Gtk+ already does quite a lot of things to avoid flicker. For instance, all drawing in expose events is automatically double buffered so that you never see partially drawn results. The remaining flickering is related to the effect of moving or resizing server side subwindows. Although even these are minimized by Gtk+, since many widgets don’t use such windows or only use input-only windows which don’t cause any visual effects. However, there are still some areas where subwindows are used, mostly in cases where scrolling is involved.

Lets start with an example on how scrolling works:


This is a regular Evince window showing a pdf, and we want to scroll down. This happens in several steps. First we copy the bottom area of the window to the top of the window:

Evince 2

Then we mark the newly scrolled in area at the bottom as invalid:

Evince scrolling 3

As a result of this Gtk+ will call the application to redraw the invalid region as soon as it has finished handling the incomming events:


Voila! We have scrolled. (In reality more happened above, the scrollbar area was marked invalid and repainted also, but lets ignore that for now.)

This example also makes it easy to see where flicker comes from. The drawing of the newly exposed area is double buffered, so the newly drawn area is replaced atomically, however the initial copy is not done with the Gtk+ drawing system, instead its done with a XCopyArea directly on the window (not a subwindow move, but with similar effect). So, the xserver will display that immediately, while there might be some delay before the expose of the scrolled in area is drawn causing visual tearing.

Another common problem is widget resizing/move that can be seen in my previous blog entry.  In this case what happens is that a widget with a subwindow is moved and/or resized and it ends up over another widget. The window move operation is done immediately in the server and results in a copy similar to the above, and then there is some delay before the widgets are redrawn to match that.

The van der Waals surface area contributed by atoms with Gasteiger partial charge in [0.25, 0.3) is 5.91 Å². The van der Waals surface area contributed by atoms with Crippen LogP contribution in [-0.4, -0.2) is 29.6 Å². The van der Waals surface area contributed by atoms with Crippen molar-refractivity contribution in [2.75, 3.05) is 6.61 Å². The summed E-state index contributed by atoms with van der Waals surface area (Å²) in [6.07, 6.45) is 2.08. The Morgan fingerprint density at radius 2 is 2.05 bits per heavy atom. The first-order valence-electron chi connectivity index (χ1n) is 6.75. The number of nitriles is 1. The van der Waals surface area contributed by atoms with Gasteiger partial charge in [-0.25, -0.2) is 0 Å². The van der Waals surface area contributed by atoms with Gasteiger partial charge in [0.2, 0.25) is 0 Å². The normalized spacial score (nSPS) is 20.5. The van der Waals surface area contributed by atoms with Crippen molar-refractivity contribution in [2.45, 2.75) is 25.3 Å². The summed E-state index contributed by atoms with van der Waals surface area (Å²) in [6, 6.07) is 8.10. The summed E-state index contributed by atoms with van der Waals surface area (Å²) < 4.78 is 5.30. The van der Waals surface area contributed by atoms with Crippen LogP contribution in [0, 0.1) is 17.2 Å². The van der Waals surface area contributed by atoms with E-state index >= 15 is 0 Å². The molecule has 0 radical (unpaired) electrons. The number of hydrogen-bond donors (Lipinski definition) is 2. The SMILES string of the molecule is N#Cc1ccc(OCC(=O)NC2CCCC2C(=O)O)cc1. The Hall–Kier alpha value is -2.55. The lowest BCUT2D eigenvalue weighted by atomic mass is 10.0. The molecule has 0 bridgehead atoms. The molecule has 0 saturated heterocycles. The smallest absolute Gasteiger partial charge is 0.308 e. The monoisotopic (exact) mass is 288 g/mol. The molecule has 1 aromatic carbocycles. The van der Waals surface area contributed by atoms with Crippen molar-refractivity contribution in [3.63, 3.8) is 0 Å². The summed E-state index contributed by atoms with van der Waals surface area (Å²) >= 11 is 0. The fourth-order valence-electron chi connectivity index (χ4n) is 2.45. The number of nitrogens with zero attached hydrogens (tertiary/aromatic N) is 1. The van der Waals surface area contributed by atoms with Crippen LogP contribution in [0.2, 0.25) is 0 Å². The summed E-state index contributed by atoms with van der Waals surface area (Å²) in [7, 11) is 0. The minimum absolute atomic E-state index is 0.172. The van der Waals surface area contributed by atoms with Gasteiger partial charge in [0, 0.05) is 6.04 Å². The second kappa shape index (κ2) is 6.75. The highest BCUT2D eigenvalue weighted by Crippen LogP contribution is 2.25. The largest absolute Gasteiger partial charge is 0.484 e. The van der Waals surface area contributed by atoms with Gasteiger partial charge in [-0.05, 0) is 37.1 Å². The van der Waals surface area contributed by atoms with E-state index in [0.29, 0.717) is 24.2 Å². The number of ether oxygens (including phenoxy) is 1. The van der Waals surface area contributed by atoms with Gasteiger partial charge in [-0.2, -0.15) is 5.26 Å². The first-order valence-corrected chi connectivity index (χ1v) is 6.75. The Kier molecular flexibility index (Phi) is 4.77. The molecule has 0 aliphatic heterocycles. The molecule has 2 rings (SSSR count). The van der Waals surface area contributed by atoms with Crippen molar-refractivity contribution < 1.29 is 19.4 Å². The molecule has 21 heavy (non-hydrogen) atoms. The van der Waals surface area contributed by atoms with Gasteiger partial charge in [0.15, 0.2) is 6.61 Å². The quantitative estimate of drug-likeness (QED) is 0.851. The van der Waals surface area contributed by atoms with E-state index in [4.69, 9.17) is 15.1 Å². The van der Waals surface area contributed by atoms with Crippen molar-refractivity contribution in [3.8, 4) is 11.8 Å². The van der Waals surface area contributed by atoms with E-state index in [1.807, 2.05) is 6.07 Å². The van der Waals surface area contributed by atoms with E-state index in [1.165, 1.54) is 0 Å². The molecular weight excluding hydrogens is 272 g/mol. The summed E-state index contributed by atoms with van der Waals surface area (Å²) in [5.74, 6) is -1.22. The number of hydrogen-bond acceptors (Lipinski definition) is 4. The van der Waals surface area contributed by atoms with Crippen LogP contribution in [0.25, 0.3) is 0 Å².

Now, client side windows don’t by itself fix this, but the copies above and all rendering is now under control of the client (i.e. the app) so we have the tools to do something about it. The solution is to delay the copying until we’re ready to draw everything that will be drawn, so we never show any partial results. Whenever some region of a window is copied we just record the area to be copied and by how much. When we’re handling the expose events for the invalid area we handle the expose up to the point of drawing everything in the double buffer. At this point we replay all the copies we recorded, except we don’t care about copying anything that will draw into the area which will be drawn by the expose. Then we blit out the final result of the expose event.

Furthermore, in practice it often happens that we do several moves/scrolls of the same region before it its drawn. This works with the above approach, but is a bit wasteful as some regions are copied twice. So, instead of just simply keeping track of all copies being made we try to combine such double copies into a single copy, thus minimizing the actual copies we make in the end.

So, how does this look in the end? Its kind of hard to capture this kind of flicker with a screengrabber, so here is a video I took with my phone:


Can you tell which one uses the standard Gtk+?